Core hopes to do away with injustice wherever it exists. First, said Rustin, man must erase the injustice in himself. The meaning of the Negro sit-ins and freedom rides was also discussed. They exist, the civil-right stated, to “make the nation face the facts…we desire integrated schools or no schools.”

When asked about non-violence as a part of their policy, Mr. Rustin said the “non-violence is important to us, for it is the only method capable of challenging and destroying an institution while simultaneously creating a better one.” This type of action was advocated by Gandhi, the Hebrew prophets, and the religious cults of the east.

Commenting on the plight of the Negro, Mr. Rustin recalled a quote from his boyhood: “Son do not worry about the white man, the hunter, being better off than you are. For keeping a man in the gutter you must sit on him, and you are in the gutter too.”

A question period followed in which the speaker elaborated on the civil rights issue in the south, the outbreak of violence, and the conditions prevalent in Harlem schools.

—The Spectrum, November 3, 1961

Duke Ellington in Buffalo, NY – 1943

Posted on: | by Scott Hollander |

Duke Ellington in Buffalo, NY - 1943On Friday, February 19, 1943, the 22nd annual University of Buffalo Junior Prom took place at the Hotel Statler main ballroom in downtown Buffalo, NY.

Duke Ellington and his orchestra were the musical entertainment for the event.

Duke Ellington (April 29, 1899 – May 24, 1974) was an American composer, pianist and bandleader of jazz orchestras. In 1943, he was one of the most popular musicians of the day.

At the time, he was considered the most outstanding musical figure to ever appear at the U.B. prom.

Due to war time conditions and a travel ban on pleasure driving, formal dress for the prom was optional.

For details, see “Duke Ellington To Play For Jr Prom” Buffalo Bee, 29 January 1943. and “Memorable Jr. Prom Features Queen, Duke” Buffalo Bee, 26 February 1943.

The Buffalo Bee is a part of the University at Buffalo Student Newspapers, 1921-1950 digital collection.

T.S. Eliot in Buffalo, NY – 1933

Posted on: | by Scott Hollander |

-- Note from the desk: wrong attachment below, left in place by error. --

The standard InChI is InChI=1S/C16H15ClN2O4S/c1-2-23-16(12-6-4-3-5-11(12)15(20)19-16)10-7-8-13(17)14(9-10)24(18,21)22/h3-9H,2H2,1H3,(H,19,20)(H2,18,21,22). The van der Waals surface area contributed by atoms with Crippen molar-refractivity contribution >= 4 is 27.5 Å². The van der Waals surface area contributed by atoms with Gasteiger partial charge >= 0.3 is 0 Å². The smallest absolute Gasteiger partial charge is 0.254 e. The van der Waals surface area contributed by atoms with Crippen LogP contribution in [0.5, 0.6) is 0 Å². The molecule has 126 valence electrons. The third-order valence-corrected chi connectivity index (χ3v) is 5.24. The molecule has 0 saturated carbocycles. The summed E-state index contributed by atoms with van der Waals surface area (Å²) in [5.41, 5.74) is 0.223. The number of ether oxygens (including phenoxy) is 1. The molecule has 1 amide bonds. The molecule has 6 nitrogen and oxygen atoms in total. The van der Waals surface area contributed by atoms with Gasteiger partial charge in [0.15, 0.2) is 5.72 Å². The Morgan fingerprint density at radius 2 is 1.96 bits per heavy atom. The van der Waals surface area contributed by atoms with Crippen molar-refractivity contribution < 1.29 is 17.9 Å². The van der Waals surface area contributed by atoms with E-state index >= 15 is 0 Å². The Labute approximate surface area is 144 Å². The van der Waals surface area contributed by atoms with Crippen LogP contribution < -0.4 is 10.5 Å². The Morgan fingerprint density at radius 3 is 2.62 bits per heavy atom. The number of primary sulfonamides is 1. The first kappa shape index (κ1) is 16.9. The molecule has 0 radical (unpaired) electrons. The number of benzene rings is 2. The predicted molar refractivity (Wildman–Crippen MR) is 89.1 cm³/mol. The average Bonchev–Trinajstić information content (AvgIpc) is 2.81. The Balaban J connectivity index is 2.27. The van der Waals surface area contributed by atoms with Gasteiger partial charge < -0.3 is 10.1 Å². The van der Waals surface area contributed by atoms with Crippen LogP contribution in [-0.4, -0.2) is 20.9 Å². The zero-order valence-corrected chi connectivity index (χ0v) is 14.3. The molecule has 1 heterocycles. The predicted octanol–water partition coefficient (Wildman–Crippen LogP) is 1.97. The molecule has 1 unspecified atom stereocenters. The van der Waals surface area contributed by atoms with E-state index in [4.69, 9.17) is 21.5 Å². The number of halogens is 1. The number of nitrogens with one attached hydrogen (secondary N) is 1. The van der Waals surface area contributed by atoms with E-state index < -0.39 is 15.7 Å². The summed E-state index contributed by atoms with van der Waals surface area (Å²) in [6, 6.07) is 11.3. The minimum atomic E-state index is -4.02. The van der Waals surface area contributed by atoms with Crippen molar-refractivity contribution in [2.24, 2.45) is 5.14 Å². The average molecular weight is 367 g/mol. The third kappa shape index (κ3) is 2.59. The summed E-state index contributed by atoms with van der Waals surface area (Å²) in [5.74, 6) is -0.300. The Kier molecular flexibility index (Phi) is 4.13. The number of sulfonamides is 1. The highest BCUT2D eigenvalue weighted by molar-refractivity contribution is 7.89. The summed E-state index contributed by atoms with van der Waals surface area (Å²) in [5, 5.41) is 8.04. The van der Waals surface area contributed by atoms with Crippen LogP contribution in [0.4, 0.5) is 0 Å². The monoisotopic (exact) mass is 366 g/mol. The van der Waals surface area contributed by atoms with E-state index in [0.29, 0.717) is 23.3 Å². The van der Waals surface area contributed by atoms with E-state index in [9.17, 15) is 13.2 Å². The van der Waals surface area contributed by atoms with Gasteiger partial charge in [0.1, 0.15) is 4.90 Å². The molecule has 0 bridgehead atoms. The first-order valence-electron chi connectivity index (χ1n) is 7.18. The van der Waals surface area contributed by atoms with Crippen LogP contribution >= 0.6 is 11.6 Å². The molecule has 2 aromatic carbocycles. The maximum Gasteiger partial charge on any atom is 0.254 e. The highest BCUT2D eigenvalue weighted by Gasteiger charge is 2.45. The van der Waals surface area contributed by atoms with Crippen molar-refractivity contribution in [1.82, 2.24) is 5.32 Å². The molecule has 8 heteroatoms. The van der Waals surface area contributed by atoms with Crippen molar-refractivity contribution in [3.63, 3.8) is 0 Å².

T. S. Eliot in 1934

T. S. Eliot in 1934

Calendar

The Bee newspaper – January 20, 1933

On January 26, 1933, T.S. Eliot, poet and critic, was in Buffalo, N.Y. to appear before an audience for a Fenton Foundation lecture held under the auspices of the University of Buffalo in the Twentieth Century Club at 595 Delaware Avenue. (see “Meaningful, Sonic Poetry Termed Best” Buffalo Courier-Express, 27 January 1933)

Between 1932 and 1933, T.S. Eliot wrote and presented a series of lectures while touring U.S. universities.  His topic while in Buffalo was Edward Lear and Modern Poetry.

Apparently Eliot was not happy with the Lear lecture.  T.S. Eliot was once asked why it was absent in his “Collected Essays.” He replied, “I am flattered that you should retain any interest in the lecture I gave on Edward Lear, and am therefore sorry to say that I destroyed the script of this and of a number of occasional lectures which I delivered in the United States in 1932-33.”

For more information on poetry, visit the Poetry Collection, a part of the University at Buffalo Libraries Special Collections.


MEANINGFUL, SONIC POETRY TERMED BESTMEANINGFUL,
SONIC POETRY
TERMED BEST

T. S. Eliot, poet and critic,
contrasts style of various
writers

There are two types of poetry, one in which the words are used simply to give meaning, the other in which the words are used for their sonic effect, but in great poetry the words do both. T. S. Eliot, English poet and critic, told an audience last night in his Fenton Foundation lecture held under auspices of the University of Buffalo at the Twentieth Century Club.

Mr. Eliot’s subject was Edward Lear and Modern Poetry, and one of his themes was that modern “unintelligible” poetry derives from Lear as one of its sources. Lear, a contemporary of Lewis Carroll, the author of Alice in Wonderland, was a writer of light verse, in which there was more nonsense than sense, and in which the words were chosen not to convey ideas, but emotional effects—the emotion being of the whimsical sort.